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Georges Store

Peter Maltezos's picture

Text from Walking Melbourne

The National Trust guide to the historic and architectural landmarks of central Melbourne

Georges Store

162-168 Collins Street


This impressive example of the Renaissance Revival was designed by Grainger & D’Ebro as the Equitable Co-operative Society in 1884. Following a fire in the drapery Geoge & George further down Collins Street in 1889, owner and ‘landboomer’ Benjamin Fink moved that business into this building, and in the mid 20th century, it went increasingly upmarket. Imported gowns (and local copies), attentive service, innovative window displays and a refined atmosphere gave the store a unique cachet that attracted generations of female shoppers looking for that special something, until it sadly closed down in1995, only to reopen in 1997, close again, and reopen in 2002 but only on one floor, now simply housing a number of boutiques and restaurants.


Georges, on the north side of Collins Street between Swanston and Russell Streets.

We see it decorated in the photograph below for the 1954 Royal Visit.


Georges with Decorations for the 1956 Olympic Games.


A cyclotorium occupied the entire top floor of Georges in the 1890s.


A blast from the past.

The first Georges store in Melbourne known back then as George & George was on the north side of Collins Street between Swanston and Elizabeth Streets.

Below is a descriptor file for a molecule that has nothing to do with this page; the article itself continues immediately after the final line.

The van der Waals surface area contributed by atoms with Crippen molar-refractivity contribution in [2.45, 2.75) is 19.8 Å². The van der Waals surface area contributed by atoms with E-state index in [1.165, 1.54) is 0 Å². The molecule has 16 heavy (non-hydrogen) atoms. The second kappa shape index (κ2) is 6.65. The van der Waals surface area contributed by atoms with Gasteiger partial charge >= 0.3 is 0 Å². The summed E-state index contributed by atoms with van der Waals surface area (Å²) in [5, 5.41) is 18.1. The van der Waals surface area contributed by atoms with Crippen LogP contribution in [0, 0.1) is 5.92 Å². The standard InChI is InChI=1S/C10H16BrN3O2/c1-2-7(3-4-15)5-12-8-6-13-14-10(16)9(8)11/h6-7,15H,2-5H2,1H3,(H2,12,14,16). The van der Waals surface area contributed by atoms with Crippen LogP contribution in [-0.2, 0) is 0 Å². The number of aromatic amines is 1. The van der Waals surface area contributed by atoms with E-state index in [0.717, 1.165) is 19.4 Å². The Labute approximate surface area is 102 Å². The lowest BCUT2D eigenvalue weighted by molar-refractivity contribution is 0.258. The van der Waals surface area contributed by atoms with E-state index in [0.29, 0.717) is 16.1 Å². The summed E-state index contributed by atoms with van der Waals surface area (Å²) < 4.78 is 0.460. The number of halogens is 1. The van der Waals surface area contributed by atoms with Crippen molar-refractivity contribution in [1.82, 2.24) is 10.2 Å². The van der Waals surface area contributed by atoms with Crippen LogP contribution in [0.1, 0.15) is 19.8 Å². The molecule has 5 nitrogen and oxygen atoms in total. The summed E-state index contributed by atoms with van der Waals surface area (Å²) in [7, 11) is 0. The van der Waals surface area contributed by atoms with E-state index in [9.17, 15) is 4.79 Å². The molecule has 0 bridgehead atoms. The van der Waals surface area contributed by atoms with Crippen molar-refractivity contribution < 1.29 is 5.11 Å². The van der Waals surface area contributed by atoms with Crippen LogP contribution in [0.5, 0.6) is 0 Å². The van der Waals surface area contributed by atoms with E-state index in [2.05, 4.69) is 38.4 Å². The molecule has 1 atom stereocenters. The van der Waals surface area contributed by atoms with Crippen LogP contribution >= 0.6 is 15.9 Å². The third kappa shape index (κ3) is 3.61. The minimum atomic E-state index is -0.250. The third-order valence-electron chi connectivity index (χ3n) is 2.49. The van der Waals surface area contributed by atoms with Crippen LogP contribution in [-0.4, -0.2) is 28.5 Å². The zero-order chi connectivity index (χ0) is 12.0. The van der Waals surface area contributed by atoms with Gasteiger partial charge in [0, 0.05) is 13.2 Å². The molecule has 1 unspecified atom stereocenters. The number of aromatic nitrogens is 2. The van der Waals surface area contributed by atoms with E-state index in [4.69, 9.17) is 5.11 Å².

It was lost due to fire on Friday the 13th of September 1889.


Photograph I have taken recently of the Georges Building.

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Peter Maltezos's picture

The Store On the Hill

Keith Dunstan 

The Macmilllan Company of Australia Pty Ltd

First published in 1979


Out of print


Georges of Collins Street, Melbourne, has a reputation for superior quality equal to that enjoyed by Harrods or Fortnum & Mason of London, and Bergdorf Goodman of New York.

This is the story of Georges first 100 years and its remarkable battle to survive and prosper from its unenviable position on a hill in Collins Street between two churches.


It’s sad to know that this great store is now gone, the detail in which this book goes in describing this store is remarkable.

I collect, therefore I am.

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Peter Maltezos's picture

Georges in 1913.

I collect, therefore I am.

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Peter Maltezos's picture



Annette Cooper

Large coffee table book available now!

When Georges closed its doors on 5 October 1995, it had been trading for 115 years. Yet this famous department store, situated in the ‘Paris End’ of Collins Street, still lingers in the minds of many today.

Remembering Georges documents the memories of staff and clients before this living connection fades. The unique ‘voice’ of each interviewee shines through, because the memories are in their own words.

I collect, therefore I am.

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